Energy Filtered Transmission Electron Microscopy (EFTEM)

Image formation using EFTEM is the same process that is found in cTEM and HRTEM imaging: electron lenses are used to magnify and focus the electron beam after it has passed through the specimen. The difference between EFTEM and these other TEM imaging techniques is that for EFTEM imaging, an "energy filter" is placed between the specimen and the plane where the final image is recorded. Because some of the electrons in the electron beam will lose energy when they interact with the specimen, the energy filter is used to select for image formation only the electrons that have a defined energy spread. Energy filters can be used to form images using those electrons that have not lost any energy, that have lost only a small amount of energy or that have lost discrete amounts of energy defined by the elements in the specimen.

Although the same fundamental physics of electron scattering gives rise to energy filtered transmission electron microscopy (EFTEM) and to electron energy loss spectroscopy (EELS), the two techniques differ in how the scattered electrons are used. EFTEM forms images (and electron diffraction patterns) using the scattered electrons while EELS is the analysis of the energy loss spectrum itself. Signals detected by an EMThese two are obviously related and most modern TEM's that are equipped for one are capable of both. It can also be enormously informative to combine both EFTEM and EELS during the analysis of a single sample, though this is not always necessary (or done).

Electrons interact with matter elastically (where no energy is lost to the interaction) and inelastically (where some amount of energy is lost), with significantly more inelastic events than elastic events. This implies that even if the electrons in the electron beam had exactly the same energy before interacting with the specimen, inelastic events as the beam passes through the specimen would produce an energy spread in the electrons after the specimen. An equivalent way to think about this energy spread is to think in terms of the wavelength, λ, of the electrons: even if all the electrons before the specimen have exactly the same wavelength, electrons after the specimen will have different wavelengths due to inelastic scattering. In the diagram to the right showing types of scattering and the signals produced, the inelastic scattering events (resulting in energy loss) give rise to all the signals colored red.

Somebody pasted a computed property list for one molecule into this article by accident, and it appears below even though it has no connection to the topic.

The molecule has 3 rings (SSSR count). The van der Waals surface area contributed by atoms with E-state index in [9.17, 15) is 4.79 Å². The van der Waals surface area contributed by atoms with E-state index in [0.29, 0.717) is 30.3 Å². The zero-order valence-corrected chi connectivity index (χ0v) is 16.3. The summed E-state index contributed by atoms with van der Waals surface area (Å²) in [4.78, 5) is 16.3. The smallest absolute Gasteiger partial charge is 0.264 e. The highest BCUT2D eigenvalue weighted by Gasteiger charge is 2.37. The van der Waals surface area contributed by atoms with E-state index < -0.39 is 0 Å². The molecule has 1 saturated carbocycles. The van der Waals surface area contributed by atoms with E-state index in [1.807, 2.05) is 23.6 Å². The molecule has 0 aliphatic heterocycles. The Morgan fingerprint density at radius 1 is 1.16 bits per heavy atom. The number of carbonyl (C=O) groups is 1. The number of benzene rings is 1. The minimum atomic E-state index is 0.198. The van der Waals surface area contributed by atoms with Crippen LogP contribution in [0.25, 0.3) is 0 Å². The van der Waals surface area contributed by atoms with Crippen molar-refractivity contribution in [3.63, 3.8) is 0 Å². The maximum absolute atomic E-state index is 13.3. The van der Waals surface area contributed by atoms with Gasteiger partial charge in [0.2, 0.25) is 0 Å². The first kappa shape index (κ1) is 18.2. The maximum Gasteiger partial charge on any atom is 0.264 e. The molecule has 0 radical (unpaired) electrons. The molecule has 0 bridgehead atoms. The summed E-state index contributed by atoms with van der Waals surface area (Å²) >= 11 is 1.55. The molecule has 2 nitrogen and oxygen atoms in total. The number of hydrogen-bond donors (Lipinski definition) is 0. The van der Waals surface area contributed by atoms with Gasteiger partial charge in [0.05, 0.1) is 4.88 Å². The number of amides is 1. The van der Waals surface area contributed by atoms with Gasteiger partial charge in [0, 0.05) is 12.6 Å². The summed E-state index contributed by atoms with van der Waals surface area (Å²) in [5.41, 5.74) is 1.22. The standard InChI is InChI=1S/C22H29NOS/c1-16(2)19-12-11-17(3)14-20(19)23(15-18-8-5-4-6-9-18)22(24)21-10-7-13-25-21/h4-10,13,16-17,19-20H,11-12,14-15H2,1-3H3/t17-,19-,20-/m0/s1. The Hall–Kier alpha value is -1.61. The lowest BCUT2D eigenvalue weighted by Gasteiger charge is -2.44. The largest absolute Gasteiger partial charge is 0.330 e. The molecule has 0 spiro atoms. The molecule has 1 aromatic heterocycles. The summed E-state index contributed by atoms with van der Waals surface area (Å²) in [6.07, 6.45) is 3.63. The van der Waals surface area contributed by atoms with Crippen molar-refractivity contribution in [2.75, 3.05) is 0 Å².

The energy loss spectrum associated with any given element and obtained using EELS has several regions where the different types of scattering events occur. For the discussion here, we will categorize these events into three regions:

  1. Typical EELS Spectrum

    the zero loss region: this region of the spectrum contains both electrons that are unscattered (the vast majority of all electrons that pass through a thin specimen) and those that are scattered elastically.

  2. the plasmon region: this region contains electrons that have lost a small amount of energy (usually defined to be less than 50 or 100 eV). This energy loss is due to many different processes that include interactions of the electrons in the beam with outer shell electrons, with the crystalline lattice if present (generally referred to as phonon effects) and with a compound's electronic band gap structure. There are also additional effects such as Čerenkov radiation that contribute to this energy loss region. For all atoms, there are significantly more inelastically scattered electrons in the plasmon region than in all other regions of the energy loss spectrum. The study of this low energy loss region is often referred to as valence electron energy loss spectroscopy (VEELS) and is a very active area both in terms of the theory behind it and in terms of using this region for analytical purposes.

  3. inner shell ionization: energy losses beyond the plasmon region correspond to scattering events that involve the ionization of inner shell electrons. Since these energy losses are tied directly to specific inner shell ionization events, they are specific for not only the type of atom involved but also for the electronic state of that atom. This is the property of the energy loss spectrum that makes EELS such a powerful tool: not only can types of atoms be identified by their energy loss signature, but it is also possible to determine properties such as the oxidation state(s) of the identified atoms.

    An ionization threshold energy is associated with any specific ionization event. This threshold causes the energy loss spectrum for such an event to exhibit a very sharp rise followed by a slow decay. This feature in the energy loss spectrum is normally called an "edge" because of this shape (and not a "peak" which implies a more Gaussian feature). These edges are classified as belonging to the K, L, M, N and O electron shells, which correspond to primary quantum numbers 1, 2, 3, 4 and 5 from atomic orbital descriptions. In addition, EELS edges beyond K have an associated number that can be related to the shape (subshell) of of the atomic orbital. For example, L1 refers to 2s electrons, M4,5 refers to 3d electrons and N2,3 refers to 4p electrons. In principle, there are separate edges at (for example) the L2 and L3 energies, but in practice these can only be resolved for very high ionization energies.


Prism with slitThe idea underlying energy filtered transmission electron microscopy (EFTEM) is to limit the energy spread (equivalently, the multiple wavelengths) of the electrons that form the image. This process (and most others that involve EFTEM) can be easily and clearly illustrated using white light as shown in the figure to the right: the beam of white light can be split into its constituent colors by (for example) a glass prism and all the wavelengths (energies) that are not yellow can be eliminated using a slit. In this example using visible light, the highest energy wavelengths are in the violet region of the spectrum and allowing the yellow light to pass through the slit means that lower energy photons (relative to the violet region) are being selected.